The Oregon Territory was home to many Native American tribes including the Bannock, Chasta, Chinook, Kalapuya, Klamath, Molalla, Nez Perce, Takelma, and Umpqua when the Lewis and Clark Expedition travelled through in 1805. There they stopped for the winter and built Fort Clatsop near the Columbia River in Oregon.
In 1811, Great Britain and the Northwest Company claimed the territory through their trappers and tradesmen in the area. In the War of 1812, the British gained control of all of the Pacific Fur Company posts but the Treaty of 1818 established joint British and American occupancy of the region west of the Rocky Mountains to the Pacific Ocean. By the 1820s and 1830s, the Hudson’s Bay Company dominated the Pacific Northwest from its Columbia District headquarters at Fort Vancouver in Oregon. The British and Americans both claimed the Oregon territory for some time to come.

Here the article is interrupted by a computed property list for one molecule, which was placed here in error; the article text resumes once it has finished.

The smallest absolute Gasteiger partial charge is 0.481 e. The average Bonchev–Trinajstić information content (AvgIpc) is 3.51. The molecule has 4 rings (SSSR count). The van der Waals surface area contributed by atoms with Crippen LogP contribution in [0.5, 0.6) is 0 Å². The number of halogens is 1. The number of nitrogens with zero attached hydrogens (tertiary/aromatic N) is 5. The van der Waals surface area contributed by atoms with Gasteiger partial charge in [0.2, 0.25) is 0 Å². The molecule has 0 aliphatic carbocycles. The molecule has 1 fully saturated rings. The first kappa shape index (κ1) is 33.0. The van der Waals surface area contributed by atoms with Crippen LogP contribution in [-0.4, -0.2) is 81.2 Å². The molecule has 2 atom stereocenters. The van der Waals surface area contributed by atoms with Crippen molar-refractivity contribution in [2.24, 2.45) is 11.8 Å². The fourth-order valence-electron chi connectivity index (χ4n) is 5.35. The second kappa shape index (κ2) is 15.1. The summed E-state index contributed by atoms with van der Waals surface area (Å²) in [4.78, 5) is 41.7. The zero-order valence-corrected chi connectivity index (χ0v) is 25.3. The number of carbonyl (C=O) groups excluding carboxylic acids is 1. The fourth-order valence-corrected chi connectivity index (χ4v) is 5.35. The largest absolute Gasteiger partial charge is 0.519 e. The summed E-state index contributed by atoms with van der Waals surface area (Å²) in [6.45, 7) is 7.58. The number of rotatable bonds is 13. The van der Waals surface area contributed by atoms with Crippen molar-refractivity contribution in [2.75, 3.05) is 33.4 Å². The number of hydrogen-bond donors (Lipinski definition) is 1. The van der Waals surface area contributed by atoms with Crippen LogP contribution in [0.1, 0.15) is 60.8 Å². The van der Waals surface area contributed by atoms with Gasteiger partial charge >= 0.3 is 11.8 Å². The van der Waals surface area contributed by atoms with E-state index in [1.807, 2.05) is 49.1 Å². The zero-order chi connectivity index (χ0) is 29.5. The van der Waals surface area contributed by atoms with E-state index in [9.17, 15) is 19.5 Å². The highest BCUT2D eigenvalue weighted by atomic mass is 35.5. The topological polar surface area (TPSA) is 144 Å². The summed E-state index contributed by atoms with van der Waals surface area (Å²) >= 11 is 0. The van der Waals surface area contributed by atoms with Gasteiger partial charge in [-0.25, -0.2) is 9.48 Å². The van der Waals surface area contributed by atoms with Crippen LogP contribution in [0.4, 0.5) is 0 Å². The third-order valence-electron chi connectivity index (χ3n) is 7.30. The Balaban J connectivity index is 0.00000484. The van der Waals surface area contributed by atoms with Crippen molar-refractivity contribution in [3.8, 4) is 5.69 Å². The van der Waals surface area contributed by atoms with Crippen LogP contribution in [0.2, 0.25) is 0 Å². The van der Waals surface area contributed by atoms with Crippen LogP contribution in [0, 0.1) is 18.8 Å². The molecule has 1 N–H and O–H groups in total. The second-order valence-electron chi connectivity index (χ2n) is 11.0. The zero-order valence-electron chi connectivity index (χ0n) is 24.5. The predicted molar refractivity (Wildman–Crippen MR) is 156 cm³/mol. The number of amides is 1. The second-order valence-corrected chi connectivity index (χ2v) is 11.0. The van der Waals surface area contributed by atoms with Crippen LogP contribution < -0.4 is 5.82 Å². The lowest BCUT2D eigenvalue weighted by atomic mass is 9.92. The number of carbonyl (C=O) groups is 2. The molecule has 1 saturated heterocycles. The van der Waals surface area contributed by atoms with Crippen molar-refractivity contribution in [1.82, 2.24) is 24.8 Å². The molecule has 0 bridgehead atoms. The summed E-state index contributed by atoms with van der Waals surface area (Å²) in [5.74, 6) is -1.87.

The Oregon Territory was created in 1848 after American settlement began in earnest in the 1840s. The famous Oregon Trail brought many new American settlers to Oregon Country and eventually the British ceded rights to the United States government to claim Oregon as an official territory of the U.S. and the border between the United States and British North America was then set at the 49th parallel.
Oregon became the 33rd state to join the Union of the United States of America on February 14, 1859.